“I know this is a long shot,” Simpson said on the barmaid’s return. “I don’t suppose you’d know a local guy called Des Grant?” Using the large mirror behind the bar, he watched the reaction of the man beside him. The eyes widened, and the lips parted.
Gotcha, you little bastard, Simpson thought.
“Des Grant?” the barmaid said. “The name doesn’t ring a bell.” She addressed the man beside Simpson. “Willie, have you ever heard the name Des Grant around here?”
“No, I can’t say I have, Barbara,” Des Grant said, teasing his month-old beard.
“Of course,” Barbara said. “You only arrived here in the last month or two, haven’t you, Willie?”
“Aye,” Grant said. “I worked in Aberdeen before I came here.”
“What did you do in Aberdeen?” Simpson asked, for amusement.
“I worked in the prison service for a while,” Grant said, which was true, although he’d never worked in HMP Peterhead near Aberdeen.
“That’s a coincidence,” Simpson said. “The guy I’m looking for was with the prison service for a couple of years.”
“How much money has this mystery fella inherited?” Grant said.
“You can’t go asking something like that, Willie,” Barbara said.
“It’s okay,” Simpson said, shaking his head. “People are always interested in these things.” He turned to the man beside him. “I can’t tell you the figure, but it’s got some zeros in it.”
“Lucky bastard,” Barbara muttered and busied herself once again along the bar.
Simpson took his time with his pint, using the mirror behind the bar to observe the man beside him.
“Barbara, isn’t it?” Simpson said to the barmaid.
“Yes, would you like another?”
“No thanks, I’ve got a bit of driving ahead of me, but I’ll leave you my card. If you hear the name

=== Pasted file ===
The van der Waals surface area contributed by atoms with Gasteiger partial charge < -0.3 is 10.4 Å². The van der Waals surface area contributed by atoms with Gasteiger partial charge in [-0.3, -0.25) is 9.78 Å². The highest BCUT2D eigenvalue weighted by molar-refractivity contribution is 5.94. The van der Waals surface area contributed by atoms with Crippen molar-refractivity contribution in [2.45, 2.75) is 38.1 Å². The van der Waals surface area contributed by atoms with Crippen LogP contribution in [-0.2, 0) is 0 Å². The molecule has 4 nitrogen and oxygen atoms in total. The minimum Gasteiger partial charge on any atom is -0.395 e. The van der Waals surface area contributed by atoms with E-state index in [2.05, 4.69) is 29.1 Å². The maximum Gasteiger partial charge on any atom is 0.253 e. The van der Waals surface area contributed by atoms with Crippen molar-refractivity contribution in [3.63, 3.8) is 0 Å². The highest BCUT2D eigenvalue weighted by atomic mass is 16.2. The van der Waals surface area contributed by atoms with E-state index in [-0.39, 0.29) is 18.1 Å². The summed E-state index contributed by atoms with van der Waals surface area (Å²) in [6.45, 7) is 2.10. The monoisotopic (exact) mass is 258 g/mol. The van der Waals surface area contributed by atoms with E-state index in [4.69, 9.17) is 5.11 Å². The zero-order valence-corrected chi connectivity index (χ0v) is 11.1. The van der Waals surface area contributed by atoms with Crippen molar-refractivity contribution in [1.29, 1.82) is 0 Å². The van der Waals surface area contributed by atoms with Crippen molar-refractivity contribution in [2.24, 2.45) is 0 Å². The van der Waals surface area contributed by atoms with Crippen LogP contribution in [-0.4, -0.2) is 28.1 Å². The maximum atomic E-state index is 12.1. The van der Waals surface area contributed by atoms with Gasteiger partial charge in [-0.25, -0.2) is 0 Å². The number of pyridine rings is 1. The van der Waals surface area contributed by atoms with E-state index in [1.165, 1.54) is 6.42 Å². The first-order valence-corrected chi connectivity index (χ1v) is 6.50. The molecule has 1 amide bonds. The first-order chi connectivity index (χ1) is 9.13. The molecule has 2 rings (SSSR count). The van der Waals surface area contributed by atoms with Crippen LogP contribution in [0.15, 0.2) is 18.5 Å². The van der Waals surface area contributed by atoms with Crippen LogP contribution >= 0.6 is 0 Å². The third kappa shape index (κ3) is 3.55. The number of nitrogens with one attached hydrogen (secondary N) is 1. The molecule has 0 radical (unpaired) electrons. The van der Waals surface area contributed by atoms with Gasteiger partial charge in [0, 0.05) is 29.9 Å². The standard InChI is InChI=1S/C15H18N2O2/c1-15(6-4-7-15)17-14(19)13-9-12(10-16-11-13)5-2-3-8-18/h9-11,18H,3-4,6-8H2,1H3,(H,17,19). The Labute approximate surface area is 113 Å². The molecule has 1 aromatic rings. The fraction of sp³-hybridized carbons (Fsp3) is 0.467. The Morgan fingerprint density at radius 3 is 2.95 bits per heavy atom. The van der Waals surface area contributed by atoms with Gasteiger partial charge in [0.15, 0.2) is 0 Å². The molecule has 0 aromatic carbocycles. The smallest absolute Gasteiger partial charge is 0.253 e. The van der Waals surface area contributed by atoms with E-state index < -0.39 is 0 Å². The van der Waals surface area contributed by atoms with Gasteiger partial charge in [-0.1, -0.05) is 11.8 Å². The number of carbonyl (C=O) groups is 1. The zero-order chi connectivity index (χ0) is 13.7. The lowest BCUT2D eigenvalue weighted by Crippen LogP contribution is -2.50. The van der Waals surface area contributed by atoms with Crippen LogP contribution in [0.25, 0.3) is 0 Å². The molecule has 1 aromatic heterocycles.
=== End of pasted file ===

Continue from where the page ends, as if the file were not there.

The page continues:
Des Grant, please call me.” He wrote a number on the card and handed it over.
“I’ll keep my eyes and ears open,” Barbara said, glancing at the card. “Goodbye, Mr. Taggart.”
Simpson nodded, turned and nodded to the bearded man, and left the bar.
When Simpson arrived at his car on the market square car park, he threw the zipped folder which contained nothing more than a newspaper, onto the back seat. A movement in his peripheral vision caused him to look across the square. The red van had an occupant. Simpson looked around as he shook off his jacket and threw it into the car. He sat behind the wheel and lowered the front windows to catch the breeze.
Ten minutes after settling down to observe the bar, Simpson saw Grant come outside. The ex-prison officer looked left and right before walking to the corner. He stopped at a weather-worn public phone box, looked around and stepped inside.
Simpson’s mobile phone burst into life. The device was plugged into the dashboard. He hit the speaker button.
“Bob Taggart,” he said. “How can I help you?”
“Hello Mr. Taggart,” Grant said. “Are you the guy who was at the bar a short while ago asking about a man called Des Grant?”